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Search Program Faculty/Research

Daniel J. Lodge, Ph.D.

Lodge photo


The mesolimbic dopamine system regulates cognitive, motivational and behavioral processes critical to normal functioning. Dysfunction in this system has been linked to a number of psychiatric disorders including schizophrenia. Our research is focused on trying to better understand the regulation of the dopamine system in both normal and disease states. Using a combination of techniques including, in vivo electrophysiology, molecular biology and behavior we are attempting to develop novel treatments for schizophrenia. This includes pharmacological, neurosurgical and cell based methods. We strongly believe that a better understanding of the pathophysiology associated with neuropsychiatric disease is essential for the development of novel therapeutic approaches.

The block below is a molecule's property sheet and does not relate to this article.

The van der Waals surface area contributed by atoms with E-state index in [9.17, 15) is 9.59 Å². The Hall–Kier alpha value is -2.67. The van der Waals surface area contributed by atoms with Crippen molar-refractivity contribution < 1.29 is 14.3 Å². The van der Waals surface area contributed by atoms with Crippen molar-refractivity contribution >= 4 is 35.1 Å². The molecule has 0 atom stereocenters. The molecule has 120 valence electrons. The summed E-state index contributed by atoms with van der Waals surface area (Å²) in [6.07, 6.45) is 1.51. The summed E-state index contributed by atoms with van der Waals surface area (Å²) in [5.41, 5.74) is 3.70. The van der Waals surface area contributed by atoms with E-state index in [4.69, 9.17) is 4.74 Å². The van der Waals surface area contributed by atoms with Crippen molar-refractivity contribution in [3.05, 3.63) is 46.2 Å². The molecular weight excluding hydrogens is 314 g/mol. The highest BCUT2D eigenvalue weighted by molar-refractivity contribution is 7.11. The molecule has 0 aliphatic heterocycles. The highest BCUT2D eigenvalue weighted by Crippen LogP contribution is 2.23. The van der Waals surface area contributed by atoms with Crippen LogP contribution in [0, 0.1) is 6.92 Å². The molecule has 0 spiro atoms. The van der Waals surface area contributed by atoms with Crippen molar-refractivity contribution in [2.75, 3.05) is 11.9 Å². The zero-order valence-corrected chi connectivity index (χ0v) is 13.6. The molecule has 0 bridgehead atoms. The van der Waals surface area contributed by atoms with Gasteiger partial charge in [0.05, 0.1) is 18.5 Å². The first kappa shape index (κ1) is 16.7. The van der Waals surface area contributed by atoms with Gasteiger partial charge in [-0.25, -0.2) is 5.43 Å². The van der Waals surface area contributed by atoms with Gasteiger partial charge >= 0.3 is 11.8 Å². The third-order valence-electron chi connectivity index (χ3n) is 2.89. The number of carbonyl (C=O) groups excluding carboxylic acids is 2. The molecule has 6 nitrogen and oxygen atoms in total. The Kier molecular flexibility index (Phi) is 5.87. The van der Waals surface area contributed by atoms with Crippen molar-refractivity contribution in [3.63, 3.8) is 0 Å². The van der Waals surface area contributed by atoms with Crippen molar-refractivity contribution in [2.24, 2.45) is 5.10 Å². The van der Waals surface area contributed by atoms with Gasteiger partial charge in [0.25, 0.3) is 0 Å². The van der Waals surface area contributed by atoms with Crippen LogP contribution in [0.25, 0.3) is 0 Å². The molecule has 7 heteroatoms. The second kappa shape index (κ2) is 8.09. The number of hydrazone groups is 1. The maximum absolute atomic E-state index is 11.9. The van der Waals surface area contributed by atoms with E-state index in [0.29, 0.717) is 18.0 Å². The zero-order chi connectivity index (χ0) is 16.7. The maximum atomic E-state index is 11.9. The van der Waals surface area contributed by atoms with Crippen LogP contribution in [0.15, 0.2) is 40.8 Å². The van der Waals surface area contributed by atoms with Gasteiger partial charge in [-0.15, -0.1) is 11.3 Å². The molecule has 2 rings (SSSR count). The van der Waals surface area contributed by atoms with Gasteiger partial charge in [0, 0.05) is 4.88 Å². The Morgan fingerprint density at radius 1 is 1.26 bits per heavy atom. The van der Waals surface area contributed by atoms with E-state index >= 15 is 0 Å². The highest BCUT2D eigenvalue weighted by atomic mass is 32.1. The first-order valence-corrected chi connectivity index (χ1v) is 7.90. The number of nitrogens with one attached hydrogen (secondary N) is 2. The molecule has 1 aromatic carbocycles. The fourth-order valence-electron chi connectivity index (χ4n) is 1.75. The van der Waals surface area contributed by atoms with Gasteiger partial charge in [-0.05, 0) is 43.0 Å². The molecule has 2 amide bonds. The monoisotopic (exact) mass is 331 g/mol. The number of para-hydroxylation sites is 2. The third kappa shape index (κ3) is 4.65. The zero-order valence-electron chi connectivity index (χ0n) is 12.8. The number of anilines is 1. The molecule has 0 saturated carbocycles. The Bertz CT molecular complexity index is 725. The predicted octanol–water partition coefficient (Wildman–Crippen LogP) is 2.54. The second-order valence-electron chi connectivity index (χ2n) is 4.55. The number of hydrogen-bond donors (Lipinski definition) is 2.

Selected Publications

Chen L, Perez SM, Lodge DJ. An augmented dopamine system function is present prior to puberty in the MAM rodent model of schizophrenia. Developmental Neurobiology. 2014 - In Press.

Perez SM, Lodge DJ. Hippocampal interneuron transplants reverse aberrant dopamine system function and behavior in a rodent model of schizophrenia. Mol Psychiatry. 2013 Nov;18(11):1193-8.

Shah A, Lodge DJ. A loss of hippocampal perineuronal nets produces deficits in dopamine system function: relevance to the positive symptoms of schizophrenia. Transl Psychiatry. 2013 Jan 15;3:e215.

Perez SM, Shah A, Asher A, Lodge DJ. Hippocampal deep brain stimulation reverses physiological and behavioural deficits in a rodent model of schizophrenia. Int J Neuropsychopharmacol. 2013 Jul;16(6):1331-9

Lodge DJ, Grace AA. Hippocampal dysregulation of dopamine system function and the pathophysiology of schizophrenia. Trends Pharmacol Sci. 2011 Sep;32(9):507-13.

Associate Professor



Ph.D., Medicine, Monash University, 2003

B.S., Pharmacology, Monash University, 1998



Phone: 210-567-4188

Research Profile
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